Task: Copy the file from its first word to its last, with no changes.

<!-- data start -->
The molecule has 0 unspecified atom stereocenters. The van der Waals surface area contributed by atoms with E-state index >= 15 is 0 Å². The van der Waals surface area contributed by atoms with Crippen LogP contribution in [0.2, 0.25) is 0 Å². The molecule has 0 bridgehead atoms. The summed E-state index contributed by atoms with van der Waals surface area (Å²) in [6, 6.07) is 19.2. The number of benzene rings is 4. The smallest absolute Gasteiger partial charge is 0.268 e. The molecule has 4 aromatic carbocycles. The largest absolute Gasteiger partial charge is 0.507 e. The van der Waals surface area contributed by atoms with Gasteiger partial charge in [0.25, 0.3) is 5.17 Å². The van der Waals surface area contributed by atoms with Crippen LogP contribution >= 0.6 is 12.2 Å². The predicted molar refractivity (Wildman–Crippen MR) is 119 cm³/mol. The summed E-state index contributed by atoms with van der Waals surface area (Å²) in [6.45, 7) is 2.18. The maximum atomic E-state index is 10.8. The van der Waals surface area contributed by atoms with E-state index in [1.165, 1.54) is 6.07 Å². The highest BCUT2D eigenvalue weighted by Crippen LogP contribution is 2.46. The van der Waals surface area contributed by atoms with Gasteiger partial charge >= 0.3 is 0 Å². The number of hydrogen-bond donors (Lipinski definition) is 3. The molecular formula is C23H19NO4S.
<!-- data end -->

The molecule has 0 unspecified atom stereocenters. The van der Waals surface area contributed by atoms with E-state index >= 15 is 0 Å². The van der Waals surface area contributed by atoms with Crippen LogP contribution in [0.2, 0.25) is 0 Å². The molecule has 0 bridgehead atoms. The summed E-state index contributed by atoms with van der Waals surface area (Å²) in [6, 6.07) is 19.2. The number of benzene rings is 4. The smallest absolute Gasteiger partial charge is 0.268 e. The molecule has 4 aromatic carbocycles. The largest absolute Gasteiger partial charge is 0.507 e. The van der Waals surface area contributed by atoms with Gasteiger partial charge in [0.25, 0.3) is 5.17 Å². The van der Waals surface area contributed by atoms with Crippen LogP contribution >= 0.6 is 12.2 Å². The predicted molar refractivity (Wildman–Crippen MR) is 119 cm³/mol. The summed E-state index contributed by atoms with van der Waals surface area (Å²) in [6.45, 7) is 2.18. The maximum atomic E-state index is 10.8. The van der Waals surface area contributed by atoms with E-state index in [1.165, 1.54) is 6.07 Å². The highest BCUT2D eigenvalue weighted by Crippen LogP contribution is 2.46. The van der Waals surface area contributed by atoms with Gasteiger partial charge >= 0.3 is 0 Å². The number of hydrogen-bond donors (Lipinski definition) is 3. The molecular formula is C23H19NO4S.